Isolated, But Not Desolate
Three Wuhan residents share with Ruth Chan their stories of solace, self-growth and selflessness in the face of epic changes brought on by Covid-19.
The bustling nightlife of Han Street, a popular shopping street in Wuhan, China, prior to the Covid-19 outbreak. Photo courtesy of Russell Lee Junwei.
July 7, 2020
The city of Wuhan, the original epicentre of Covid-19, lifted its 76-day lockdown on Apr 20, 2020. With more than 50,000 confirmed cases which claimed over 3,800 lives within its borders, the capital of China’s Hubei province has been severely ravaged by the pandemic.
Despite the death and destruction brought about by the virus, the residents remain resolutely positive.
Yuan Man, 22, a student from the Wuhan Institute of Technology, shared over the phone in Mandarin that it is important to “isolate the virus, not [the] love”. She added that this pandemic has united the community, demonstrating the power of love and warmth.
“This pandemic can also be seen from another angle. It has taught us that darkness is only temporary. No matter what, the sun will still rise the next day. Humankind will always be able to overcome all sorts of difficulties and setbacks,” Ms Yuan added.
In terms of self-growth, Ms Yuan has learnt that “life is very fragile”, and to “love and treasure her parents”. She has a greater respect for life, and the pandemic has made her reflect on what she really wants to accomplish and what role she can play in society.
“The frontline workers in Wuhan really inspire me… I want to do the best I can, even in the face of calamity,” she said.
She practised Chinese calligraphy every day in lockdown, an activity which brought her “immense joy”.
Yuan Man holding up a piece of Chinese calligraphy paper with the Chinese character wang for her class with Singaporean exchange students before the lockdown. Photo courtesy of Reagan Tan Jing Hng.
Tay Henry, 62, a Singaporean engineering consultant who has been living in Wuhan for 26 years, used his time during the lockdown to practise writing in Chinese again and “read, recite and memorise many Chinese classical poems”. Mr Tay had developed a love for the Chinese culture from a young age.
He added: “No amount of knowledge can prepare one to face new challenges.” He advised that the best thing one can do is to be equipped with basic skills like “reading, writing, understanding, listening, speaking and analysing”.
Even with the high number of fatalities reported daily, he was not afraid of this challenge. He knew that China had the proper means to contain the virus, and gave his full support to the Chinese government when they announced complete lockdown on Jan 23, 2020.
The World Health Organisation (WHO) called the lockdown of 11 million people “unprecedented in public health history”.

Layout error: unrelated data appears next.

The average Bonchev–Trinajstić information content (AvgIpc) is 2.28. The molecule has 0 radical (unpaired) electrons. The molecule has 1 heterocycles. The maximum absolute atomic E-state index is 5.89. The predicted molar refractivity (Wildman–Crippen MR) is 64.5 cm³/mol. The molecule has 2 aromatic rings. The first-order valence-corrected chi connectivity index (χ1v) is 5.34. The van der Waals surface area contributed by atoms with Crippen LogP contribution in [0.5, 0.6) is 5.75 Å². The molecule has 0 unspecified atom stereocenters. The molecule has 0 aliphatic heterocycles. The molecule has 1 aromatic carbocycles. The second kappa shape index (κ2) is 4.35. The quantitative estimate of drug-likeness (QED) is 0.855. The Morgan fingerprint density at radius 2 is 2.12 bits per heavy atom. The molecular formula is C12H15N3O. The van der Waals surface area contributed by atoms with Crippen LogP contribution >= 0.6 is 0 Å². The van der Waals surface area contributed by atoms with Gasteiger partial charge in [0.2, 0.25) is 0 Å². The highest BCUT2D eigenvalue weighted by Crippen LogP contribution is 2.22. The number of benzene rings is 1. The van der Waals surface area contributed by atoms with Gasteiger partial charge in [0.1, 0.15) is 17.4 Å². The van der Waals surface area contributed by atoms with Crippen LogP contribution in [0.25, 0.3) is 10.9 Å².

Mr Tay added: “When Covid-19 struck Wuhan, many Singaporeans were rushing
back to Singapore. I simply told my wife that I will stay. Wuhan will win this battle and come out stronger than before!”
When Covid-19 struck Wuhan, many Singaporeans were rushing back to Singapore. I simply told my wife that I will stay. Wuhan will win this battle and come out stronger than before!
He saw youths rise to the occasion and volunteer their time to help those in need and said that they deserved “full respect and honour”. To him, they are heroes who “are brave and willing to serve others before self”.
Mr Yang Si Yong, 40, a convenience store owner, adopted a selfless mindset to the situation as well.
He never imagined that a festival as culturally significant to the Chinese as the Lunar New Year would be restricted only to one’s home, but he believed that it was the right decision.
He emphasised that it was completely worth it to sacrifice a little personal freedom to save countless lives, adding that “temporary restrictions can bring about long-term public health and stability”.
Mr Yang and his 8-year-old daughter at East Lake, Wuhan, after the lockdown was lifted.
Photo courtesy of Yang Si Yong.
Mr Yang added: “In Chinese culture, every time we face a disaster, we put society’s interests higher than our personal interests. This is the fundamental reason why China can control the spread of the virus.”
“I think another reason why we can stay in isolation for more than 70 days is because we see hope that the government can lead us to defeat the virus, and we give them our full support,” he elaborated.
I think another reason why we can stay in isolation for more than 70 days is because we see hope that the government can lead us to defeat the virus, and we give them our full support.
As of Jul 5, 2020, there are a total of 83,599 confirmed cases and 4,634 deaths in China.